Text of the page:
3. People think I don’t work when I say I’m a freelance artist
I’m an artist and permalancer for a large, household name company — let’s call it Chocolate Teapots Ltd. — doing 40-60 hours of work a week for them on some really cool brands. I recently hit the two years experience mark and decided it was time to get a bigger variety of clients instead of putting all my eggs in one basket. Pre-COVID, I went to networking and social events to meet new people and float my name around.
The problem is that everyone I’ve talked to, from entrepreneurs to Tinder dates and even other artists, hears “freelance artist” and immediately thinks “unemployed.” I can see the very visible shift in their demeanor and tone after I say I’m a freelancer. One person I met at an event actually laughed out loud and said, “Sorry, It’s just hard to take that seriously.” I end up going on this defensive, bumbling tirade of, “Well, I’m basically full-time at Chocolate Teapots. No, I’m not actually employed there. Seriously though, I make plenty of money, ha-ha. I worked on the Dragon and Fire Teapot lines. Yeah, I think they’re cool too.”
I yo-yo between feeling like I’m not advocating for myself to feeling like I’m bragging just to prove I’m a legitimate artist. It doesn’t help that I’m 24 and look like I’m 16, either. At first, I tried just saying “I work for Chocolate Teapots,” but that didn’t feel entirely honest and the whole freelance thing would inevitably come up later in the conversation anyway. Do you have any ideas for how to better handle my introduction once COVID dies down and I can put myself out there again?
You work 40+ hours a week for Chocolate Teapots; the specifics of whether you’re paid as an employee or a freelancer isn’t anyone’s business. It’s fine to just say, “I’m an artist for Chocolate Teapots.” If they say, “Wow, as your full-time job?” it’s perfectly honest for you to say yes — you’ve been giving them full-time hours for two years. You don’t need to explain to anyone exactly how your employment is structured. The salient fact is that this is what you do with the majority of your (numerous) working hours.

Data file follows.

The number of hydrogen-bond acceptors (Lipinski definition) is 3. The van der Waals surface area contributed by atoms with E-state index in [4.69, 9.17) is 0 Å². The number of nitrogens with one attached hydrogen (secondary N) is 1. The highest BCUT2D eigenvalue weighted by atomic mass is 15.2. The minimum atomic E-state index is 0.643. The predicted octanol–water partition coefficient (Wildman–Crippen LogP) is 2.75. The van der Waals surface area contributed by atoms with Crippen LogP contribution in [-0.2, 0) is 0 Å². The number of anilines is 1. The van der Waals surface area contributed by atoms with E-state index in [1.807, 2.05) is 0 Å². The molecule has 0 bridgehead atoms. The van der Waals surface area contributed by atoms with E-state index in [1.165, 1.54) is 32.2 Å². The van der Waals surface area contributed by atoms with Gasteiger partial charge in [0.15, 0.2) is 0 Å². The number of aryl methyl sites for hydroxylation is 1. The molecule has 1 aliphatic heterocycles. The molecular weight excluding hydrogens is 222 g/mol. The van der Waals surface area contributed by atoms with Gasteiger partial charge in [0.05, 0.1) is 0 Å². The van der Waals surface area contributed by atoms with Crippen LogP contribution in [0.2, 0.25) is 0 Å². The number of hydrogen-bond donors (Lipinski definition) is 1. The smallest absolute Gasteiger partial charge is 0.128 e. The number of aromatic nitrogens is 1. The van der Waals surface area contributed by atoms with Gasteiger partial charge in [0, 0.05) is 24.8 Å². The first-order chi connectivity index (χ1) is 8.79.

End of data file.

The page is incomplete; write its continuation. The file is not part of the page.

But since it sounds like you also want people to know you’re available for freelance work, you could say, “I’m an artist, mostly for Chocolate Teapots but also for brands like X and Y.” Or, “I’m mostly full-time doing art for Chocolate Teapots, but I sometimes take on other projects as well.” Or just, “I do art for brands like X and Y.”
You can leave “freelancer” out of it entirely. Just talk about what you do and who you do it for.
4. How to announce my layoff on social media
I’m trying to figure out language to announce on Facebook/Linked In that I’ve been laid off and am looking for new opportunities. Everything I’ve come up with so far seem too negative and I feel like I’m greatly overthinking it, especially when this is (unfortunately) common nowadays. Do you have any scripts I can borrow?
Be matter-of-fact! And offer your own help too if you can. For example: “I’m one of the many people who have been laid off during the pandemic, and I’m looking for roles doing X. I’d love to talk with anyone hiring for X or who has suggestions for X right now. I’d be glad to connect people with my own network too right now, if there’s anything I can do to help others.”
5. When should I mention the weeks off I’ll need for grad school?
I have a question about the interview process. During my job search, I got into grad school. It’s a two-year program that’s online, except for a three week intensive on-campus each summer. Should I mention this in the interview process? The first intensive is over a year away at this point and I’m worried about being pushed out of the running if I need three weeks either completely off or working remotely (if that’s possible).
Wait until you get a job offer and see if you can negotiate it at that point. At that stage, they’ll have already decided they want to hire you and will be more likely to negotiate some kind of agreement around it — and if they won’t, you can decide if the rest of the offer is appealing enough to trump your program.
If your education would benefit them, try to negotiate the time off as a separate thing from your normal PTO allotment. You don’t want the answer to be “yes, but that will use up your vacation time for the year.”
But do negotiate it before you accept the job, so that you aren’t springing it on them after you start (and possibly being told they can’t accommodate it).
my team won’t accommodate my allergy, coworker brings in homemade food and hides it from management, and more was originally published by Alison Green on Ask a Manager.